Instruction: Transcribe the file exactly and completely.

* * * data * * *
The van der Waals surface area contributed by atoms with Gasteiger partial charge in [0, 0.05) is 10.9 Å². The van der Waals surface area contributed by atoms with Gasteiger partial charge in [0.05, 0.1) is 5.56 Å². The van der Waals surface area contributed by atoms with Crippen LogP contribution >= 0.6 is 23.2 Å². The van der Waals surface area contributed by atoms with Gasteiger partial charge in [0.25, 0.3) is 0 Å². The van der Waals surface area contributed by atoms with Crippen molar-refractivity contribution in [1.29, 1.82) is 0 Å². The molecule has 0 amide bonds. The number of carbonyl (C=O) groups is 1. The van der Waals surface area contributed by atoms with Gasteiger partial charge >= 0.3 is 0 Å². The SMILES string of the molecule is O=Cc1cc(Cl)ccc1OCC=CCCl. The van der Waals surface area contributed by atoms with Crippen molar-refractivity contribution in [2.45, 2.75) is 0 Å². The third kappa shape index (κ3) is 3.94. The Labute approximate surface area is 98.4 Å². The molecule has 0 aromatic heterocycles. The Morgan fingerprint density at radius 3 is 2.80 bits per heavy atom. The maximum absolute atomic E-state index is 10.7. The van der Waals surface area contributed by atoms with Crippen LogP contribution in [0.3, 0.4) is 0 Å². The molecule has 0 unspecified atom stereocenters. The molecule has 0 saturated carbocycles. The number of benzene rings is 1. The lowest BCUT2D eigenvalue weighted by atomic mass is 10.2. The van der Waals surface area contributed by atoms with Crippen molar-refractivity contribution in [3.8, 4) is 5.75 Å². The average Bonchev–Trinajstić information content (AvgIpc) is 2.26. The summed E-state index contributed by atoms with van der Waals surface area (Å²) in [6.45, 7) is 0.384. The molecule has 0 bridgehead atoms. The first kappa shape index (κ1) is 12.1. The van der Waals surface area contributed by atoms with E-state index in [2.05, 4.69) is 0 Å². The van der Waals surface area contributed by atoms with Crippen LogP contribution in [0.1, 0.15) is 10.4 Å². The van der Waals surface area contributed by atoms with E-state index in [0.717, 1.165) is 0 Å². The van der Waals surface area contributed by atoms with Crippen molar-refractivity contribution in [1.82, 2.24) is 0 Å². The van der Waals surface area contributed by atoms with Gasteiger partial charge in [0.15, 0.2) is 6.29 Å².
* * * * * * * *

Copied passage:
The van der Waals surface area contributed by atoms with Gasteiger partial charge in [0, 0.05) is 10.9 Å². The van der Waals surface area contributed by atoms with Gasteiger partial charge in [0.05, 0.1) is 5.56 Å². The van der Waals surface area contributed by atoms with Crippen LogP contribution >= 0.6 is 23.2 Å². The van der Waals surface area contributed by atoms with Gasteiger partial charge in [0.25, 0.3) is 0 Å². The van der Waals surface area contributed by atoms with Crippen molar-refractivity contribution in [1.29, 1.82) is 0 Å². The molecule has 0 amide bonds. The number of carbonyl (C=O) groups is 1. The van der Waals surface area contributed by atoms with Gasteiger partial charge >= 0.3 is 0 Å². The SMILES string of the molecule is O=Cc1cc(Cl)ccc1OCC=CCCl. The van der Waals surface area contributed by atoms with Crippen molar-refractivity contribution in [2.45, 2.75) is 0 Å². The third kappa shape index (κ3) is 3.94. The Labute approximate surface area is 98.4 Å². The molecule has 0 aromatic heterocycles. The Morgan fingerprint density at radius 3 is 2.80 bits per heavy atom. The maximum absolute atomic E-state index is 10.7. The van der Waals surface area contributed by atoms with Crippen LogP contribution in [0.3, 0.4) is 0 Å². The molecule has 0 unspecified atom stereocenters. The molecule has 0 saturated carbocycles. The number of benzene rings is 1. The lowest BCUT2D eigenvalue weighted by atomic mass is 10.2. The van der Waals surface area contributed by atoms with Crippen molar-refractivity contribution in [3.8, 4) is 5.75 Å². The average Bonchev–Trinajstić information content (AvgIpc) is 2.26. The summed E-state index contributed by atoms with van der Waals surface area (Å²) in [6.45, 7) is 0.384. The molecule has 0 bridgehead atoms. The first kappa shape index (κ1) is 12.1. The van der Waals surface area contributed by atoms with E-state index in [2.05, 4.69) is 0 Å². The van der Waals surface area contributed by atoms with Crippen LogP contribution in [0.1, 0.15) is 10.4 Å². The van der Waals surface area contributed by atoms with E-state index in [0.717, 1.165) is 0 Å². The van der Waals surface area contributed by atoms with Crippen molar-refractivity contribution in [1.82, 2.24) is 0 Å². The van der Waals surface area contributed by atoms with Gasteiger partial charge in [0.15, 0.2) is 6.29 Å².